GPU transcoding with Emby / Plex using docker-nvidia

GPU transcoding with Emby / Plex using docker-nvidia

What’s the big deal about accessing a GPU in a docker container?

Normally, passing a GPU to a container would be a hard ask of Docker - you’d need to:

  1. Figure out a way to pass through a GPU device to the container,
  2. Have the ( quite large ) GPU drivers installed within the container image and kept up-to-date, and you’d
  3. Loose access to the GPU from the host platform as soon as you launched the docker container.

Fortunately, if you have an NVIDIA GPU, this is all taken care of with the docker-nvidia package, maintained and supported by NVIDIA themselves.

There’s a detailed introduction on the NVIDIA Developer Blog, but to summarize, nvidia-docker is a wrapper around docker, which ( when launched with the appropriate ENV variable! ) will pass the necessary devices and driver files from the docker host to the container, meaning that without any further adjustment , container images like emby/emby-server have full access to your host’s GPU(s) for transcoding!

How do I enable GPU transcoding with Emby / Plex under docker?

If you want to learn - read the NVIDIA Developer Blog entry.

If you just want the answer, follow this process:

  1. Install the latest NVIDIA drivers for your system
  2. Have a supported version of Docker
  3. Install nvidia-docker2 (below)

Ubuntu

# Add the package repositories
curl -s -L https://nvidia.github.io/nvidia-docker/gpgkey | \
  sudo apt-key add -
distribution=$(. /etc/os-release;echo $ID$VERSION_ID)
curl -s -L https://nvidia.github.io/nvidia-docker/$distribution/nvidia-docker.list | \
  sudo tee /etc/apt/sources.list.d/nvidia-docker.list
sudo apt-get update

# Install nvidia-docker2 and reload the Docker daemon configuration
sudo apt-get install -y nvidia-docker2
sudo pkill -SIGHUP dockerd

# Test nvidia-smi with the latest official CUDA image
docker run -d --runtime=nvidia --rm nvidia/cuda nvidia-smi

RedHat / CentOS

# If you have nvidia-docker 1.0 installed: we need to remove it and all existing GPU containers
docker volume ls -q -f driver=nvidia-docker | xargs -r -I{} -n1 docker ps -q -a -f volume={} | xargs -r docker rm -f
sudo yum remove nvidia-docker

# Add the package repositories
distribution=$(. /etc/os-release;echo $ID$VERSION_ID)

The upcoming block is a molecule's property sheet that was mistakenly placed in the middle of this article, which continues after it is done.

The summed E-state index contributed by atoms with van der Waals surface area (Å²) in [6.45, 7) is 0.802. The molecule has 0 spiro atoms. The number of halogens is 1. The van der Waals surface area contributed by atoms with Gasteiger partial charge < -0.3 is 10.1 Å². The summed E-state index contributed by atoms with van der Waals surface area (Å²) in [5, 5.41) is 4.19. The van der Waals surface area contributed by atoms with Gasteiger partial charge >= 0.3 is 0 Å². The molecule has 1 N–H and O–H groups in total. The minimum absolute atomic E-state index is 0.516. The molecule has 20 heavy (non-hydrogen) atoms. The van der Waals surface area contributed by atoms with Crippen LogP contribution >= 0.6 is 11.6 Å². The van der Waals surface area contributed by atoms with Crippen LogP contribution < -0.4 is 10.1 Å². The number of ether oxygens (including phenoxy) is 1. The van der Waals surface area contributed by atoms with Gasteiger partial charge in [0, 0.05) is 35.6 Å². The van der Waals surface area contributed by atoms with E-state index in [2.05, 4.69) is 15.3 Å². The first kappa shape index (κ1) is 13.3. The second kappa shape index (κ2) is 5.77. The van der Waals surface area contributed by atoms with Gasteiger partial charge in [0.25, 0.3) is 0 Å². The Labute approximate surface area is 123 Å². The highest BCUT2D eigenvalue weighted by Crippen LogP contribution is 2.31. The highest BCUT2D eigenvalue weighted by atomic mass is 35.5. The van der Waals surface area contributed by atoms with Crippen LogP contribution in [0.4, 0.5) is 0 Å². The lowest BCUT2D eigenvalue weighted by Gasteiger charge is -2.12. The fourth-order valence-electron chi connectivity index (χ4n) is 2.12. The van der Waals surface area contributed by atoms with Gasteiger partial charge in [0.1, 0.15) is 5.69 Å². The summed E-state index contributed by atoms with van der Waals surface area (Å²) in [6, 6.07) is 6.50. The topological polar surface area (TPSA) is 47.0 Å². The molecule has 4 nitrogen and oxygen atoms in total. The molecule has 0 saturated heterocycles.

curl -s -L https://nvidia.github.io/nvidia-docker/$distribution/nvidia-docker.repo | \
  sudo tee /etc/yum.repos.d/nvidia-docker.repo

# Install nvidia-docker2 and reload the Docker daemon configuration
sudo yum install -y nvidia-docker2
sudo pkill -SIGHUP dockerd

# Test nvidia-smi with the latest official CUDA image
docker run -d --runtime=nvidia --rm nvidia/cuda nvidia-smi

Make nvidia-docker the default runtime

You could stop here, and manage your containers using the nvidia-docker runtime. However, I like to edit /etc/docker/daemon.json , and force nvidia-docker to be used by default , by adding:

"default-runtime": "nvidia",

And then restarting docker with sudo pkill -SIGHUP dockerd

Launching a container with docker-nvidia GPU support

Even with the default nvidia runtime, the magic GPU support doesn’t happen unless you launch a container with the NVIDIA_VISIBLE_DEVICES=all environment variable set. ( Thanks to @flx42 for clarifying this for me )

The advantage to adding the default-runtime argument above, is that you can now deploy your Emby/Plex/Whatever app under swarm exactly as usual, but gain all the benefits of having your GPU available to your app!

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      NVIDIA_VISIBLE_DEVICES: 'all'
      NVIDIA_DRIVER_CAPABILITIES: 'all'

must be added under Local → Containers → Plex/Emby → Duplicate/edit >

ENV →
2 new entries →

add the lines on top

scroll down →

Deploy the Container

well done

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